Asian Journal of Biomedical and Pharmaceutical Sciences

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Commentary - Asian Journal of Biomedical and Pharmaceutical Sciences (2022) Volume 12, Issue 85

Toxicity evaluation in cooperative oncology clinical trials.

Minima Ahmed*

Department of Toxicology, Dibrugarh University, Dibrugarh, Assam, India

*Corresponding Author:
Minima Ahmed
Department of Toxicology
Dibrugarh University
Dibrugarh
Assam, India
E-mail: [email protected]

Received: 29-Dec-2022, Manuscript No. AABPS-22-55508; Editor assigned: 31-Dec-2022, PreQC No. AABPS-22-55508(PQ); Reviewed: 14-Jan-2022, QC No AABPS-22-55508; Revised: 17-Jan-2022, Manuscript No. AABPS-22-55508(R); Published: 24-Jan-2022, DOI: 10.35841/2249-622X.85.105

Citation: Ahmed M. Toxicity evaluation in cooperative oncology clinical trials. Asian J Biomed Pharmaceut Sci. 2022;12(85):105.

Introduction

The applicability of oncology trial findings to clinical practise is determined by whether the trial participants are representative of the actual population of cancer patients receiving therapy and whether the patients are treated identically in both situations. Patients of advanced age and poor performance status, who are normally excluded from clinical trials, may be more harmful to chemotherapy treatments [1].

Despite the fact that colorectal tumours are more common in the elderly, oncology clinical trials have a tendency to reject them in favour of younger patients with fewer comorbidities and a better performance status. Clinical trial impacts, such as greater medical imaging frequency, more frequent follow-up visits, and more attention from clinical trial staff throughout therapy, may result in additional benefit for cancer patients enrolled in clinical trials. Despite these assumptions, a comprehensive review found that the data is insufficient to support the assertion that cancer patients who participate in clinical trials have better outcomes than those who do not. However, all of the studies in that review focused on efficacy outcomes including overall survival and response to treatment, with only a few mentioning harm.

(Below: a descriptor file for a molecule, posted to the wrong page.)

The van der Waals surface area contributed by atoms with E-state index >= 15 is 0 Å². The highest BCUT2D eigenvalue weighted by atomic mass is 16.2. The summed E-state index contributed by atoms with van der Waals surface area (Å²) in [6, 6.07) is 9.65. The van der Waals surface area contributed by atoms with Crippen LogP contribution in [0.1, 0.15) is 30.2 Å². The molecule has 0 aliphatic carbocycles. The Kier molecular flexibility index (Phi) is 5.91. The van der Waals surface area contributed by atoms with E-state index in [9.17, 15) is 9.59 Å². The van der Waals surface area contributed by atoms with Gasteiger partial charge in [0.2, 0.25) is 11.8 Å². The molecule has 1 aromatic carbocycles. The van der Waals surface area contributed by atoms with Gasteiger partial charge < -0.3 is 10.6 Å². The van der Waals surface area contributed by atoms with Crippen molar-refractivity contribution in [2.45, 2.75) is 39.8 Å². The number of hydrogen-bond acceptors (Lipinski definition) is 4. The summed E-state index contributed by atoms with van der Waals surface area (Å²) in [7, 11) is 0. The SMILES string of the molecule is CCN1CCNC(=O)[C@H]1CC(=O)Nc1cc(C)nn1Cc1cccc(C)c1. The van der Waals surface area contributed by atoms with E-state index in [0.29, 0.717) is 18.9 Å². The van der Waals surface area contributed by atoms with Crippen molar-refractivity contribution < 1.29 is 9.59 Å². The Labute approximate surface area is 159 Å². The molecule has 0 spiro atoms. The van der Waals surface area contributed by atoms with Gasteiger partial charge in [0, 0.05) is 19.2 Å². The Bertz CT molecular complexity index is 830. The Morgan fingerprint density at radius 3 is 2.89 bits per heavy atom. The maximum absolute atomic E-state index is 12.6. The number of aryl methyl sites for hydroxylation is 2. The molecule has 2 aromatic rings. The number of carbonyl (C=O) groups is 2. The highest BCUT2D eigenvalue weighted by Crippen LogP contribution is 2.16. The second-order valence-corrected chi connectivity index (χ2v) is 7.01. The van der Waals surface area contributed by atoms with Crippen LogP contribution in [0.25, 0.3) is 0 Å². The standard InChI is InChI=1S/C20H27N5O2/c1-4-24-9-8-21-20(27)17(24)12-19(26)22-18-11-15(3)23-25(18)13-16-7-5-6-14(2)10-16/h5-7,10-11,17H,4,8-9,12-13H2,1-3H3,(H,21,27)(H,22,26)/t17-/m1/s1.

Irinotecan-based chemotherapy regimens are commonly used in the treatment of metastatic colon cancer, and they have increased patients' median survival to 20 months. However, because irinotecan regimens are linked to high incidence of severe diarrhoea, this survival gain is not without risk. Despite the fact that the toxicity rates for folfiri [irinotecan, leucovorin, 5-fluorouracil (5fu)], if (bevacizumab, irinotecan, 5fu, leucovorin), xeliri (capecitabine, 3-weekly irinotecan), and irinotecan monotherapy are well documented in phase ii and iii clinical trials, The goal of this study was to see if the toxicity rates of chemotherapy in non-trial individuals are comparable to those reported in published clinical trials [2-4].

The incidence of irinotecan-based chemotherapeutic toxicity in the palliative treatment of patients with metastatic colorectal cancer was studied in a retrospective single-institution record review. Toxicity rates in actual practise were compared to those in the largest phase III clinical study for each regimen published to date. The incidence of diarrhoea grades 3 and 4 was the primary objective. Other grade 3 or 4 toxicities, hospital admissions for chemotherapy-related toxicity, dosage reductions or delays due to toxicity, chemotherapy termination due to toxicity, and chemotherapy-related mortality were also secondary outcomes. The National Cancer Institute's Common Terminology Criteria for Adverse Events, version 3.0, was used to grade toxicity. If a toxicity grade was not explicitly mentioned in the patient's chart, the two physician investigators who abstracted the data calculated a grade based on the facts available in each document and the criteria previously specified. The rates of toxicity seen in patients treated at the JCC were compared to those seen in a clinical trial that used the same irinotecan regimen [3].